‘We stopped being afraid to meet local people’: The Czech lunches that connect families

Author: Kitti Palmai

This article is part of Changing the Narrative. Articles in this series are written by student or early career journalists who took part in The Local’s training course on solutions-focused migration reporting. Find out more about the project here.

After an unpleasant encounter at a local market in the Czech Republic that was triggered by language barriers, Sarajevo-born Jelena Silajdzik, 66, knew things had to change.

The ex-film producer had to leave her home behind with her musician husband and two children during the Balkan war to survive. “We hoped we would be back in Sarajevo where we were really happy. We had nice jobs and it was really a paradise,” she says.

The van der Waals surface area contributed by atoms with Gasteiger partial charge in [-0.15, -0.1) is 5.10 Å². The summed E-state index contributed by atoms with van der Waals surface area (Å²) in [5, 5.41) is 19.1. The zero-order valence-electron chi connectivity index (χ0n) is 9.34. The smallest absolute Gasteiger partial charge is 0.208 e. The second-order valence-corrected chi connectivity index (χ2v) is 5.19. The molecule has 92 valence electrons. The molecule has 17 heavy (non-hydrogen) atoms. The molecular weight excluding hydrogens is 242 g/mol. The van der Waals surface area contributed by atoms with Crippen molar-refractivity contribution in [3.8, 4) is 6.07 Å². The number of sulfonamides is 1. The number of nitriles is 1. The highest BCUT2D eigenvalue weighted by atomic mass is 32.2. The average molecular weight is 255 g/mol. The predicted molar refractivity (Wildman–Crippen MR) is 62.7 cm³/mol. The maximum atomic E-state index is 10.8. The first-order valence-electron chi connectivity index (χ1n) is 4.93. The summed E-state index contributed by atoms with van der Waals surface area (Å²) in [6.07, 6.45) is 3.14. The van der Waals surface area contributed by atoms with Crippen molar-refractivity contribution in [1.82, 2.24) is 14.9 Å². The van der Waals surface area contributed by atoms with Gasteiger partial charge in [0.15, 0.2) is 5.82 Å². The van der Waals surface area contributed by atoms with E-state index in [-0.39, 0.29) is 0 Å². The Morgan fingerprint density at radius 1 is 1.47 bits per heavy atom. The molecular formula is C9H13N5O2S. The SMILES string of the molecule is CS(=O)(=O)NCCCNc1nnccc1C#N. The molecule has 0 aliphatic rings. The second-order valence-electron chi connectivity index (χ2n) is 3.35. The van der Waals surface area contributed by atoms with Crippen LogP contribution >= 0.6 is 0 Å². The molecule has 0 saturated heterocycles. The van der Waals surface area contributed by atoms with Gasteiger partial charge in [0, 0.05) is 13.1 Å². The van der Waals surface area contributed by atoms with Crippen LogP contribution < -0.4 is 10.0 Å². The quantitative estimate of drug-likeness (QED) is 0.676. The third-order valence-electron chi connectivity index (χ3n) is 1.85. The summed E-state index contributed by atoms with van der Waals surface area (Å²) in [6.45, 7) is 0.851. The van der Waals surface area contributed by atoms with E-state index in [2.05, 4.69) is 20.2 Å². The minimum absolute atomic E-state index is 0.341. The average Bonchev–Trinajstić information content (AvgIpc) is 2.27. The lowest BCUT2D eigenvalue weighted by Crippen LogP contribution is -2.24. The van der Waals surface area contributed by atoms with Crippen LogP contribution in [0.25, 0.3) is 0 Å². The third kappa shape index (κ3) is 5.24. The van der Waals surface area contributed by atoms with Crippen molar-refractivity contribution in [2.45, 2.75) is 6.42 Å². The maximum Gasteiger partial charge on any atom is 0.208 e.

It’s been 28 years and during this time Silajdzik made it her mission to promote tolerance towards migrants in the Czech Republic. Her initial idea of bringing natives and non-natives together for a lunch received serious doubts from her young, native colleagues. “They told me: ‘It’s impossible. Czech families don’t meet up so much with each other, maybe… only once a year’,” she remembers.

The now award-winning project called Next Door Family was first launched in 2004 by NGO Slovo 21. In the first year, 200 families participated in the initiative – 100 Czech families and 100 foreign families. The high level of interest from the Czech side left Silajdzik, director of Slovo 21, and the staff in tears.


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